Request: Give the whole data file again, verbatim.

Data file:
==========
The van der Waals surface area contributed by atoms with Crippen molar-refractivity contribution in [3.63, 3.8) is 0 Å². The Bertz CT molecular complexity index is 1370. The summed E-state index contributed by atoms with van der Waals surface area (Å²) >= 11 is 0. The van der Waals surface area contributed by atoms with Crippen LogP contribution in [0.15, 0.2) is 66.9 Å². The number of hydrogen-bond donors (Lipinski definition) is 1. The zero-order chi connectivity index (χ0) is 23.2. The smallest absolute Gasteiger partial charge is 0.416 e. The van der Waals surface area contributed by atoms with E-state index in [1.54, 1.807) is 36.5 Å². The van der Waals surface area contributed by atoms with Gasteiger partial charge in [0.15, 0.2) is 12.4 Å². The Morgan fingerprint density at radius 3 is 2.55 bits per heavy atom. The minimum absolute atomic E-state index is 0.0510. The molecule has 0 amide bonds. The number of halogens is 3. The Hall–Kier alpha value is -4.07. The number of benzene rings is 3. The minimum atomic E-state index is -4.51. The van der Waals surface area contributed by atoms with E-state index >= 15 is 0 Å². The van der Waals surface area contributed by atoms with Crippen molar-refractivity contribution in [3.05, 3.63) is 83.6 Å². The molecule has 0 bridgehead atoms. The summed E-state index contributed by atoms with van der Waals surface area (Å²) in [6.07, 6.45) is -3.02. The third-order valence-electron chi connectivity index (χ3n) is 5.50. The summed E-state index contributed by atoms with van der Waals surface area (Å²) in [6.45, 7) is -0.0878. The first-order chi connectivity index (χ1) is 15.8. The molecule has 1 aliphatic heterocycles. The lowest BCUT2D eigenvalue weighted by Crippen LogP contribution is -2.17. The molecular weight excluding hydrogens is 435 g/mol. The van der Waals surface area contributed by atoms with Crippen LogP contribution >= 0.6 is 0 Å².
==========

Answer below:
The van der Waals surface area contributed by atoms with Crippen molar-refractivity contribution in [3.63, 3.8) is 0 Å². The Bertz CT molecular complexity index is 1370. The summed E-state index contributed by atoms with van der Waals surface area (Å²) >= 11 is 0. The van der Waals surface area contributed by atoms with Crippen LogP contribution in [0.15, 0.2) is 66.9 Å². The number of hydrogen-bond donors (Lipinski definition) is 1. The zero-order chi connectivity index (χ0) is 23.2. The smallest absolute Gasteiger partial charge is 0.416 e. The van der Waals surface area contributed by atoms with E-state index in [1.54, 1.807) is 36.5 Å². The van der Waals surface area contributed by atoms with Gasteiger partial charge in [0.15, 0.2) is 12.4 Å². The Morgan fingerprint density at radius 3 is 2.55 bits per heavy atom. The minimum absolute atomic E-state index is 0.0510. The molecule has 0 amide bonds. The number of halogens is 3. The Hall–Kier alpha value is -4.07. The number of benzene rings is 3. The minimum atomic E-state index is -4.51. The van der Waals surface area contributed by atoms with E-state index >= 15 is 0 Å². The van der Waals surface area contributed by atoms with Crippen molar-refractivity contribution in [3.05, 3.63) is 83.6 Å². The molecule has 0 bridgehead atoms. The summed E-state index contributed by atoms with van der Waals surface area (Å²) in [6.07, 6.45) is -3.02. The third-order valence-electron chi connectivity index (χ3n) is 5.50. The summed E-state index contributed by atoms with van der Waals surface area (Å²) in [6.45, 7) is -0.0878. The first-order chi connectivity index (χ1) is 15.8. The molecule has 1 aliphatic heterocycles. The lowest BCUT2D eigenvalue weighted by Crippen LogP contribution is -2.17. The molecular weight excluding hydrogens is 435 g/mol. The van der Waals surface area contributed by atoms with Crippen LogP contribution >= 0.6 is 0 Å².